I mean, one way to look at the goal of the site is to increase people’s understanding of the world

around them, to increase their information supply….The way you do that best is by having people

share as much information as they are comfortable with. The way you make people comfortable is

by giving them control over exactly who can see what (Cassidy 2006 54).

The classic Goffminian encounter exists virtually, although often individuals do not present themselves in the best possible light, which complicates understanding such presentations. Relatedly, Huffaker and Calvert (2005) expected to find teens taking advantage of the anonymity of the internet to hide their emotional presentations of self, but found that many teens gave identifying details such as first and last names and location. They discovered that in their study, teenagers were using blogs as an extension of their real lives, discussing issues that were important off-line, such as relationships, and thus used their real life identities, rather then falsified ones. This leads them to conclude that there is “a certain sense of empowerment in revealing thoughts and feelings without hiding behind a public mask” (2005). I would suggest it is even more simplistic than that; these teenagers probably do not see a divide between the virtual and the non-virtual.17 It makes sense that when the internet is used primarily to socialize with people one already knows, that it would not have the same transmutative qualities as it would have had previously.

Online communication is not an isolated social phenomenon. Considering how it interacts with people’s lives off-line can help explain the formation of community online and highlight the advantage to belonging to such communities. Three major advantages of such online communities are: convenience (I can help you when it is convenient for me), freedom (I can control how close you get to me and what you get to know), and interest (We’re friends because we like the same things, as opposed to other social factors18) (Wellman and Gulia 1999).

One major perceived disadvantage of online communities is a lack of trust. Nissenbaum (2003) examines this question and finds three primary obstacles to achieving trust: missing or obscure identities, with the possibility that a solid online identity has accountability; the disembodiment of physical clues and personal characteristics that we think have certain meaning, which is related to the issue of the difference between strangers on and off-line; and that the internet often has inscrutable contexts, that it can be difficult to tell features such as role definition, background constraints, and social norms (144-146). However, this does not lead Nissenbaum to think that achieving trust online is impossible, instead she concludes that online trust is social capital and vice-versa, and that such trust can come from trusting in one’s own self-presentation and others perception of it (138-9). That is that a solid reputation built up through repeated presentations of self is a form of social capital that one can use to increase trust, especially through other’s opinions of oneself.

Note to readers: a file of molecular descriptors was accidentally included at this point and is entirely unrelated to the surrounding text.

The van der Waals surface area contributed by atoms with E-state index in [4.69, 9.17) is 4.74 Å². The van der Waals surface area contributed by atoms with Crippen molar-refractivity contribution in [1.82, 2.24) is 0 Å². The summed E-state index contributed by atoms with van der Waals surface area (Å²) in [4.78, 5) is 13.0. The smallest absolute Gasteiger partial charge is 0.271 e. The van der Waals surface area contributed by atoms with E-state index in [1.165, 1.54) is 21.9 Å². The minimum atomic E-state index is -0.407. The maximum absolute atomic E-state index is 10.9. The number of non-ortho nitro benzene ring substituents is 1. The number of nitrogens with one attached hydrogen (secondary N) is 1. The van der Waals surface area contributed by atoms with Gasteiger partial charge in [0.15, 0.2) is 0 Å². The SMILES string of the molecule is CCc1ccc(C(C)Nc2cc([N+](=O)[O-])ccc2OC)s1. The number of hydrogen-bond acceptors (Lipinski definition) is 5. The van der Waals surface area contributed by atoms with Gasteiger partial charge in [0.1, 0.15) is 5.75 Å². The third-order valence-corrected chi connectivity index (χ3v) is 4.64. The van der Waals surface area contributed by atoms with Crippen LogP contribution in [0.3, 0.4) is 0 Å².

13 An estimated 73% of American adults have access to the internet, with 42% having broadband (high-speed) internet access (Madden 2006).

14 Odzer (1997) also emphasizes that different cultures have different definitions of truth and reality.

15 Warschauer (2000) and Bowker (2004) also touch on the idea of multiple identities in multiple locations. Warschauer, unlike Bowker, he finds it less problematic, because individuals regularly experience identity in different ways. Bowker’s argument based on his own experiences as an academic, while Warschauer’s argument is primarily based on the effects of the internet on a underprivileged language group. As previously mentioned, Donath and boyd also share the idea that people would have multiple identities as a natural occurrence of socialization.

16 He defines this presentation in the given occasion as an “encounter” and that generally such encounters follow

particular patterns or cultural scripts known as a “routine”.

17 Also Katz (2000).

18 Also discussed in Warschauer (2000) and Kumar et al (2004).

Download the entire paper (warning large file)

1 Comment


  1. Tweet Ads? « This is my library